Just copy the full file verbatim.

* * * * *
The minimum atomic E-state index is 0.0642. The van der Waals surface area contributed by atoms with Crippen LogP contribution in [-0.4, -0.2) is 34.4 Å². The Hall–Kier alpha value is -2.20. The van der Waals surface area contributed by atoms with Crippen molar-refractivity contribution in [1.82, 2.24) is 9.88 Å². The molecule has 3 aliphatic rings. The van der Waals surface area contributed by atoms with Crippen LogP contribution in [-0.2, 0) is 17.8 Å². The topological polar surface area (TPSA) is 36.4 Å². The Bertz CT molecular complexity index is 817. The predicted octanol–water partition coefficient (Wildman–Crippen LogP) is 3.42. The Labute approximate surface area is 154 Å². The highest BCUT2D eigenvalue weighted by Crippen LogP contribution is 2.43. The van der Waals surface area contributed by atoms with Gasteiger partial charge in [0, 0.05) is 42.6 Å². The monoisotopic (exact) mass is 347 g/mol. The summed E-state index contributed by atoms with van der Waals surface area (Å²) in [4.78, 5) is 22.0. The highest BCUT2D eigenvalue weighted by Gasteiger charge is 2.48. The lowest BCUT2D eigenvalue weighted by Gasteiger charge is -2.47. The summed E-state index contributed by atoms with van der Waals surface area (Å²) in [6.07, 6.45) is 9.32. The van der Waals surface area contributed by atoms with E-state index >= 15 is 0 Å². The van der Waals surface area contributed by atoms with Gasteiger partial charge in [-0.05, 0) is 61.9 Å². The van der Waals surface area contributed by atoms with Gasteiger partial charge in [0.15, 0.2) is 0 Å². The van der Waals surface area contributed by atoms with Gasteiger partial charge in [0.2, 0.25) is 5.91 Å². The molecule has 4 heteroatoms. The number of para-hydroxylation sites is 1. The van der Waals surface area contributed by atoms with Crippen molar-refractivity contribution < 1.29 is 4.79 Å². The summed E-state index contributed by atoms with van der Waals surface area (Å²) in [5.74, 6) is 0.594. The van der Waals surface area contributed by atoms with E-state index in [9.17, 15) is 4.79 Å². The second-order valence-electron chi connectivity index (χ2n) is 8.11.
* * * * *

The minimum atomic E-state index is 0.0642. The van der Waals surface area contributed by atoms with Crippen LogP contribution in [-0.4, -0.2) is 34.4 Å². The Hall–Kier alpha value is -2.20. The van der Waals surface area contributed by atoms with Crippen molar-refractivity contribution in [1.82, 2.24) is 9.88 Å². The molecule has 3 aliphatic rings. The van der Waals surface area contributed by atoms with Crippen LogP contribution in [-0.2, 0) is 17.8 Å². The topological polar surface area (TPSA) is 36.4 Å². The Bertz CT molecular complexity index is 817. The predicted octanol–water partition coefficient (Wildman–Crippen LogP) is 3.42. The Labute approximate surface area is 154 Å². The highest BCUT2D eigenvalue weighted by Crippen LogP contribution is 2.43. The van der Waals surface area contributed by atoms with Gasteiger partial charge in [0, 0.05) is 42.6 Å². The monoisotopic (exact) mass is 347 g/mol. The summed E-state index contributed by atoms with van der Waals surface area (Å²) in [4.78, 5) is 22.0. The highest BCUT2D eigenvalue weighted by Gasteiger charge is 2.48. The lowest BCUT2D eigenvalue weighted by Gasteiger charge is -2.47. The summed E-state index contributed by atoms with van der Waals surface area (Å²) in [6.07, 6.45) is 9.32. The van der Waals surface area contributed by atoms with E-state index >= 15 is 0 Å². The van der Waals surface area contributed by atoms with Gasteiger partial charge in [-0.05, 0) is 61.9 Å². The van der Waals surface area contributed by atoms with Gasteiger partial charge in [0.15, 0.2) is 0 Å². The van der Waals surface area contributed by atoms with Gasteiger partial charge in [0.2, 0.25) is 5.91 Å². The molecule has 4 heteroatoms. The number of para-hydroxylation sites is 1. The van der Waals surface area contributed by atoms with Crippen molar-refractivity contribution < 1.29 is 4.79 Å². The summed E-state index contributed by atoms with van der Waals surface area (Å²) in [5.74, 6) is 0.594. The van der Waals surface area contributed by atoms with E-state index in [9.17, 15) is 4.79 Å². The second-order valence-electron chi connectivity index (χ2n) is 8.11.